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Low-Cost Spay and Neuter Clinic Removes Barriers for KRV Residents As Shelter Faces Overcrowding

On Tuesday S.O.S Dog Rescue and Snip teamed up to organize a low cost spay and neuter mobile clinic that allowed KRV residents to easily fix their pets.
Posted at 1:18 PM, Feb 07, 2024

LAKE ISABELLA, Calif. — Spaying and neutering your pet is one of the best things you can do to help fight animal overpopulation.

But for residents of the KRV both time and money may be barriers to getting a pet fixed.

That’s why S.O.S Dog Rescue and SNIP have teamed up to remove those barriers by holding a low cost spay and neuter clinic in Lake Isabella.

“We’re trying to attack the problem face on,” said Erica Torres, a surgical prep tech for SNIP, which provides mobile spay and neuter clinics for cats and dogs.

“We partnered with S.O.S to be able to come up here.”

While it costs hundreds of dollars for the surgery, S.O.S and SNIP secured funding from Petco Love to provide the service for residents at low cost.

“Spaying and neutering is nipping the homelessness issue in the bud because we are getting to spay and neuter those and are preventing all these puppies from being out on the street,” Torres said.

“We’re filling up more than we ever did before,” said Diedra Morrison, the Lake Isabella Animal Shelter Operator.

Diedra Morrison operates the Kern County Animal Shelter in Lake Isabella and says over the past few years they are often at capacity, but spaying and neutering your pet can help.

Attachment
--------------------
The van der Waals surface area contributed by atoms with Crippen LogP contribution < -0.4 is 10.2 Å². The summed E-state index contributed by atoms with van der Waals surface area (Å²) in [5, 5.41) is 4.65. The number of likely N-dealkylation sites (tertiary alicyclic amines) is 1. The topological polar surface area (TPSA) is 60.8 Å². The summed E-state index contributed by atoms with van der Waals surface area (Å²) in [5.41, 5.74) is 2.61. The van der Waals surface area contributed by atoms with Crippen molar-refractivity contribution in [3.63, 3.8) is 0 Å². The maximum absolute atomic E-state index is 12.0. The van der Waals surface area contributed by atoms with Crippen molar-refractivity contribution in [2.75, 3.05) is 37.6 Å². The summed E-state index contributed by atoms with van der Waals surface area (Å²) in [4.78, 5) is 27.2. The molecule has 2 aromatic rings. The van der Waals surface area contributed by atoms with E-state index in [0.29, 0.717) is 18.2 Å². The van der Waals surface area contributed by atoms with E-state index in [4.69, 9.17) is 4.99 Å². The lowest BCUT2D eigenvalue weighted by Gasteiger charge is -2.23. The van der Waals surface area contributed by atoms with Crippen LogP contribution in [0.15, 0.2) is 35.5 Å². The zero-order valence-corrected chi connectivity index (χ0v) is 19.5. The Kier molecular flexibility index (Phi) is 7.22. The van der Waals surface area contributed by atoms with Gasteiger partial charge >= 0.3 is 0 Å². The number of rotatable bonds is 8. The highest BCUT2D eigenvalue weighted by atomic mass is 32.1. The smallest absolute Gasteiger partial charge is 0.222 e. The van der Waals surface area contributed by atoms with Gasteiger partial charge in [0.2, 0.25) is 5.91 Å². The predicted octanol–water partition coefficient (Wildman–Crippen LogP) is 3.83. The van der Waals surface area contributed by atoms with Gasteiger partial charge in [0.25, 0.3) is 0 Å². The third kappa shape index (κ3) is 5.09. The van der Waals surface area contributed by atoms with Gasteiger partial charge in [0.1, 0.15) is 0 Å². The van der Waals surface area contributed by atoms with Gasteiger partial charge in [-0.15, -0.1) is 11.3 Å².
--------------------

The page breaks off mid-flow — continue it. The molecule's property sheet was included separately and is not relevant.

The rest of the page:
“No kitties, no puppies, that is important, that is really important.”

The shelter recently took in a stray dog that had a litter of twelve puppies.

“I ran out of fingers counting on them, would you like to foster those?” Morrison said laughing.

Morrison says in addition to the shelter filling up, there is a constant need for people to foster young animals.

“It helps so much, even if it’s just one dog, it can really make a difference with that dog.”

You can adopt a pet, dogs like Benny are at the shelter, and there’s no adoption fees for the entire month of February.

Morrison says the shelter fills up every couple of weeks.

If you aren’t able to adopt or foster but want to help, you can always donate supplies.

“Blankets and milk bones and food, toys, they are absolutely wonderful, and it’s much needed.”

To learn more about and register for the next low cost spay and neuter clinic in the Kern River Valley you can go to

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